Because you’re allowing them to vent, they feel heard. They feel you’ve listened to them. And as a result, they’ll be more open to hearing what you have to say.

4. Get Your Key Message Clear in Your Mind

When you get lost for words in a difficult conversation, it’s usually your key message that gets muddled.

It gets lost in all the stress you’re feeling in that moment. And because of the fight or flight response (as mentioned above), it doesn’t come across clearly to the other person.

In order to think of your key message on-the-spot (and not have it lost in stress), you need to be in touch with your feelings and wants.

You need to go back to the core of what you really want to say.

I know you have something in mind. But you suppress that because you want to be polite, or because the fight or flight response prevents you from thinking clearly.

Take a deep breath and ask yourself, what is it you feel?

What is the one message you want that person to hear? 

And say that.

5. Re-Write Previous Conversations

One thing that has helped me immensely to respond assertively on-the-spot is to go back over previous conversations and re-write them. 

I re-write them to say exactly what I wanted to say in that moment.

I literally get out a piece of paper (or text file on my computer) and re-write the conversation.

The purpose of this is to re-train your brain. To put you back in that stressful situation and get used to identifying what you really feel and want.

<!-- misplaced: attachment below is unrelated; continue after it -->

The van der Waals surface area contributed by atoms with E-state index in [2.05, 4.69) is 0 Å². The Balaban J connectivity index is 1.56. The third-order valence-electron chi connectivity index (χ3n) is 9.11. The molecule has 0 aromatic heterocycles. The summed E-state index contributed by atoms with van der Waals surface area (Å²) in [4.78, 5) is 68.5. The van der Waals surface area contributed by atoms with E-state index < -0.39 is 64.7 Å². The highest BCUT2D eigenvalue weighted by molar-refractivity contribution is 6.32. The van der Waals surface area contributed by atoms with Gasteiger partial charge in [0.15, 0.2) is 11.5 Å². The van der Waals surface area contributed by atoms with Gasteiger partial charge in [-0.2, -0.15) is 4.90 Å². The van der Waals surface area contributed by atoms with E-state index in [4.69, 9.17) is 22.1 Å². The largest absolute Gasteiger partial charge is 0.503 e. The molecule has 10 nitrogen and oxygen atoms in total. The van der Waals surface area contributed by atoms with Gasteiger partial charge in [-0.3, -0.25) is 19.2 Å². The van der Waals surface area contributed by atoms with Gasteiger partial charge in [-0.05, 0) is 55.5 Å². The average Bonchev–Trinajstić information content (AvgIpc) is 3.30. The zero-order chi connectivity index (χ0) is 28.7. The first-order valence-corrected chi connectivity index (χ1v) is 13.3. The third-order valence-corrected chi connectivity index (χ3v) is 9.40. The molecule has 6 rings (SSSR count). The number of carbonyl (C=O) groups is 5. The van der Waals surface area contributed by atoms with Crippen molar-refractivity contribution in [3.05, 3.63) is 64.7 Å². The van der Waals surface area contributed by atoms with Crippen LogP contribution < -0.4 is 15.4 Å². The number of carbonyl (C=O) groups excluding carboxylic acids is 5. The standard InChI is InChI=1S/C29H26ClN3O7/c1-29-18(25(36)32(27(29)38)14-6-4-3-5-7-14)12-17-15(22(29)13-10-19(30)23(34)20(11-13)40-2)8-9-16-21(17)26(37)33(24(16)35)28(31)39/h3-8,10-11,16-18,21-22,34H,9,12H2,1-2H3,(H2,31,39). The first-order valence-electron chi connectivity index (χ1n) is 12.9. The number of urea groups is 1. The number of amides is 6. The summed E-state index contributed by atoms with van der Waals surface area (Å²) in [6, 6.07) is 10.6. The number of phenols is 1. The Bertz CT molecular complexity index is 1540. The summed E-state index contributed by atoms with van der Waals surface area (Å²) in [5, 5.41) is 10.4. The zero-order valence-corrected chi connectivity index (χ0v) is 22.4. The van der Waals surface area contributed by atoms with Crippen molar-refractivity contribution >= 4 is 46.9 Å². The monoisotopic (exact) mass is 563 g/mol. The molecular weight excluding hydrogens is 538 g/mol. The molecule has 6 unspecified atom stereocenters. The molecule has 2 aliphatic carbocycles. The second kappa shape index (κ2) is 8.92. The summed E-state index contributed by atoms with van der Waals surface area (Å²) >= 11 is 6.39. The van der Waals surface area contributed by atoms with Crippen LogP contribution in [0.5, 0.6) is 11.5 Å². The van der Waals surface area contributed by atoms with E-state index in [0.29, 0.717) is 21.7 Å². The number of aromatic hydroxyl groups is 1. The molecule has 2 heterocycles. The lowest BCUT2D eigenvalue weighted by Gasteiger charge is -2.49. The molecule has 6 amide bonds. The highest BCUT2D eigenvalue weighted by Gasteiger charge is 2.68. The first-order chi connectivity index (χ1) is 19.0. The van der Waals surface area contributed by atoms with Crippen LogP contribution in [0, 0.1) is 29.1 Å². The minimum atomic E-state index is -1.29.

This helps you to be more nimble and rapid with your responses in future conversations.

I know it’s unlikely you’re going to have same conversation a second time, but as you get practice identifying on paper your wants/feelings, you’ll become better at you’re responses in-person.

You’ll be able to respond assertively on the spot when you need to.

Above all, remember that assertiveness is a journey. If you’re assertive in one conversation but not in another, that’s okay. Simply forgive yourself and try to apply these techniques the next time around. 

And if you want more help with this, then definitely check out my Assertive Communication Skills Masterclass on Udemy. Use the above link to access the discount coupon that expires on July 19 2021. Go to this page if you want the updated discount coupons.

About Kara

Kara Ronin is the founder of Executive Impressions. She is an executive coach who specialises in leadership presence, social skills and business etiquette. She is also the creator of Bestselling Udemy course, Business Etiquette 101. Kara’s advice and unique perspectives have been featured in Time Inc., Business Insider, Ignites Europe (a Financial Times Service), The Muse, The Local France, The West Australian, and more. Kara works regularly with lawyers, investment bankers, and finance professionals to help them build presence, authority and influence in business. Get Kara's insights delivered straight to your inbox